From July 30 to August 10, Bach’s music will performed in Vancouver’s historic Christ Church Cathedral and other venues throughout the city. The festival brings together musicians from our own West Coast and all over Europe who perform the beloved composer’s music through voice and an impressive array of instruments that include early sounds of harp, harpsichord, organ and lute. 

“Earlier this summer, I had a chance to visit for the first time some of the most important places in Bach’s life. Sitting in the Thomaskirche in Leipzig, it struck me as extraordinary the extent to which the work of this deeply religious man from 18th century Thuringia continues to have a life-changing effect on so many people from so many different backgrounds,” says Matthew White, Executive and Artistic Director of EMV  “In a world where classical and other non-corporate music is increasingly being relegated to the edges of public awareness, his name is still one of the most powerful advocates for communicating the values inherent in deeply inspiring music of any type. The name Bach means great music – period. This is our most ambitious festival yet and we look forward to sharing Bach’s incredible music with more audiences than ever before this summer.”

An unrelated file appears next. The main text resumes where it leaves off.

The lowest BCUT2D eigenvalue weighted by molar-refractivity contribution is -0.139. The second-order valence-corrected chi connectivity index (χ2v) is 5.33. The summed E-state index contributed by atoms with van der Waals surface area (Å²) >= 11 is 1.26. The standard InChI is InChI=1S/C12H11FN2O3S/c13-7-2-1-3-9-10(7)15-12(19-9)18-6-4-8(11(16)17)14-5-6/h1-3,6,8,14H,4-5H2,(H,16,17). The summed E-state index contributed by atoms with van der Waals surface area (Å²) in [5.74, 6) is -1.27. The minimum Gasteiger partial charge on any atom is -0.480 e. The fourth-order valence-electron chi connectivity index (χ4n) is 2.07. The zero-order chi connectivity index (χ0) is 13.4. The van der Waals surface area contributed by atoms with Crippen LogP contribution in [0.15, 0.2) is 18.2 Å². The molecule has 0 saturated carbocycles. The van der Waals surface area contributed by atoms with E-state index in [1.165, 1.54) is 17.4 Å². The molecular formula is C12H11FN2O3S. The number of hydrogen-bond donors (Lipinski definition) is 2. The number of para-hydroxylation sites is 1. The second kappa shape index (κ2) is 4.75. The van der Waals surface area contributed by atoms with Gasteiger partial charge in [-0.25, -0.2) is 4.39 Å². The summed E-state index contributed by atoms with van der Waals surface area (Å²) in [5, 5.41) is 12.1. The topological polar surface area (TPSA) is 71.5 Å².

The crowning performance will take place on August 10, at 7:30 pm at the Chan Centre for the Performing Arts. Distinguished conductor and organist Alexander Weimann leads this performance featuring the internationally renowned soloists of Gli Angeli Genève and the instrumentalists of the Pacific Baroque Orchestra in dramatic readings of two of J.S. Bach’s most richly scored cantatas, Bach – Trauer Ode (BWV 198) and Wir müssen durch viel Trübsal (BWV 146). “The two works on this exciting programme are widely accepted to be rarely performed masterpieces that demonstrate Bach’s unparalleled ability to mirror and augment the power of a given text through music. Though the great Passions, Oratorios and Masses are the best known of Bach’s works for choir and orchestra, the Cantatas represent a treasure trove of some of his most inspired music,”